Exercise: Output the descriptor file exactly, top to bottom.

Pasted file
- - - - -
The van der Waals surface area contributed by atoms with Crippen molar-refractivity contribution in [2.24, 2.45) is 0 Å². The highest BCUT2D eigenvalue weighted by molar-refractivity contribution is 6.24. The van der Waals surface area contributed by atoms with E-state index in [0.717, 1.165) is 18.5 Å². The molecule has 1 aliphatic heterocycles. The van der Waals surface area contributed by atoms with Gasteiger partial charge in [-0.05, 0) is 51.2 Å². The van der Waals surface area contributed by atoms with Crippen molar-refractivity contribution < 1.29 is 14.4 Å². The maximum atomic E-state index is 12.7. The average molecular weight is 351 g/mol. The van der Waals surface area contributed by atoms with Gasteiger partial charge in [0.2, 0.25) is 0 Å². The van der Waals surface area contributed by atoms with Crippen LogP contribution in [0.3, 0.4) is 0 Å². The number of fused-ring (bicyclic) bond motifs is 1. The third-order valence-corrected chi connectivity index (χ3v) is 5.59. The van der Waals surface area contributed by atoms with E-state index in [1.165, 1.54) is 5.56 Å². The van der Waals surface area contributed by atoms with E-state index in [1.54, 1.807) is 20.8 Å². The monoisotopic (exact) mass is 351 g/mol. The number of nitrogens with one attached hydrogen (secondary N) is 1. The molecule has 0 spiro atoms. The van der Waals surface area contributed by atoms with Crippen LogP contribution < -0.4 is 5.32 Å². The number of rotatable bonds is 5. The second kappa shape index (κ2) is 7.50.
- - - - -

The van der Waals surface area contributed by atoms with Crippen molar-refractivity contribution in [2.24, 2.45) is 0 Å². The highest BCUT2D eigenvalue weighted by molar-refractivity contribution is 6.24. The van der Waals surface area contributed by atoms with E-state index in [0.717, 1.165) is 18.5 Å². The molecule has 1 aliphatic heterocycles. The van der Waals surface area contributed by atoms with Gasteiger partial charge in [-0.05, 0) is 51.2 Å². The van der Waals surface area contributed by atoms with Crippen molar-refractivity contribution < 1.29 is 14.4 Å². The maximum atomic E-state index is 12.7. The average molecular weight is 351 g/mol. The van der Waals surface area contributed by atoms with Gasteiger partial charge in [0.2, 0.25) is 0 Å². The van der Waals surface area contributed by atoms with Crippen LogP contribution in [0.3, 0.4) is 0 Å². The number of fused-ring (bicyclic) bond motifs is 1. The third-order valence-corrected chi connectivity index (χ3v) is 5.59. The van der Waals surface area contributed by atoms with E-state index in [1.165, 1.54) is 5.56 Å². The van der Waals surface area contributed by atoms with E-state index in [1.54, 1.807) is 20.8 Å². The monoisotopic (exact) mass is 351 g/mol. The number of nitrogens with one attached hydrogen (secondary N) is 1. The molecule has 0 spiro atoms. The van der Waals surface area contributed by atoms with Crippen LogP contribution < -0.4 is 5.32 Å². The number of rotatable bonds is 5. The second kappa shape index (κ2) is 7.50.